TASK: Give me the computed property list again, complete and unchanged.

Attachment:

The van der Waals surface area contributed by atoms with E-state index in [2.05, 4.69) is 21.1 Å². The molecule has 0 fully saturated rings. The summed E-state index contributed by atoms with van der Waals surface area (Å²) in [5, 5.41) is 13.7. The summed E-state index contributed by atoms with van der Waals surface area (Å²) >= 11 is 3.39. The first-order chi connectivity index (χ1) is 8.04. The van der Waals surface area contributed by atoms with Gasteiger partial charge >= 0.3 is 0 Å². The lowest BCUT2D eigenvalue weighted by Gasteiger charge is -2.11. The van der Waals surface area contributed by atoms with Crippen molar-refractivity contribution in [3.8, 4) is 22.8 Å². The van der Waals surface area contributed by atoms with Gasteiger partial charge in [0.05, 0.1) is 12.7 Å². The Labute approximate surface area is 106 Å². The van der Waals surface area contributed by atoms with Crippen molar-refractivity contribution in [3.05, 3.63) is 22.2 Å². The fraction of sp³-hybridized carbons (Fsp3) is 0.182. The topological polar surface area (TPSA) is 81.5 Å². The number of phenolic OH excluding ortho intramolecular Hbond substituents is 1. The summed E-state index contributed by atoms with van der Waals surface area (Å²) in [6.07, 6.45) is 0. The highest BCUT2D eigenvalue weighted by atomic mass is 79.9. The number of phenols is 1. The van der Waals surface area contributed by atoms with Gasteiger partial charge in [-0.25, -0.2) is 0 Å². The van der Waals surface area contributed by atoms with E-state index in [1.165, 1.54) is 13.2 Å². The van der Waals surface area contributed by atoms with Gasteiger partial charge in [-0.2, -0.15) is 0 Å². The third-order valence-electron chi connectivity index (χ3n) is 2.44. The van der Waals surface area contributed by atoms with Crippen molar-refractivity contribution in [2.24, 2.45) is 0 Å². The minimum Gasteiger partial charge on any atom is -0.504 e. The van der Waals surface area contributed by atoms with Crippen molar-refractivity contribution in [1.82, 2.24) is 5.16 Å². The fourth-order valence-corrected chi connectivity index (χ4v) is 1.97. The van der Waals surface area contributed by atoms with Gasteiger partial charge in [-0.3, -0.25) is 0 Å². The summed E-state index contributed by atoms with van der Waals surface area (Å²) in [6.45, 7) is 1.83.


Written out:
The van der Waals surface area contributed by atoms with E-state index in [2.05, 4.69) is 21.1 Å². The molecule has 0 fully saturated rings. The summed E-state index contributed by atoms with van der Waals surface area (Å²) in [5, 5.41) is 13.7. The summed E-state index contributed by atoms with van der Waals surface area (Å²) >= 11 is 3.39. The first-order chi connectivity index (χ1) is 8.04. The van der Waals surface area contributed by atoms with Gasteiger partial charge >= 0.3 is 0 Å². The lowest BCUT2D eigenvalue weighted by Gasteiger charge is -2.11. The van der Waals surface area contributed by atoms with Crippen molar-refractivity contribution in [3.8, 4) is 22.8 Å². The van der Waals surface area contributed by atoms with Gasteiger partial charge in [0.05, 0.1) is 12.7 Å². The Labute approximate surface area is 106 Å². The van der Waals surface area contributed by atoms with Crippen molar-refractivity contribution in [3.05, 3.63) is 22.2 Å². The fraction of sp³-hybridized carbons (Fsp3) is 0.182. The topological polar surface area (TPSA) is 81.5 Å². The number of phenolic OH excluding ortho intramolecular Hbond substituents is 1. The summed E-state index contributed by atoms with van der Waals surface area (Å²) in [6.07, 6.45) is 0. The highest BCUT2D eigenvalue weighted by atomic mass is 79.9. The number of phenols is 1. The van der Waals surface area contributed by atoms with Gasteiger partial charge in [-0.25, -0.2) is 0 Å². The van der Waals surface area contributed by atoms with E-state index in [1.165, 1.54) is 13.2 Å². The van der Waals surface area contributed by atoms with Gasteiger partial charge in [-0.2, -0.15) is 0 Å². The third-order valence-electron chi connectivity index (χ3n) is 2.44. The van der Waals surface area contributed by atoms with Crippen molar-refractivity contribution in [2.24, 2.45) is 0 Å². The minimum Gasteiger partial charge on any atom is -0.504 e. The van der Waals surface area contributed by atoms with Crippen molar-refractivity contribution in [1.82, 2.24) is 5.16 Å². The fourth-order valence-corrected chi connectivity index (χ4v) is 1.97. The van der Waals surface area contributed by atoms with Gasteiger partial charge in [-0.3, -0.25) is 0 Å². The summed E-state index contributed by atoms with van der Waals surface area (Å²) in [6.45, 7) is 1.83.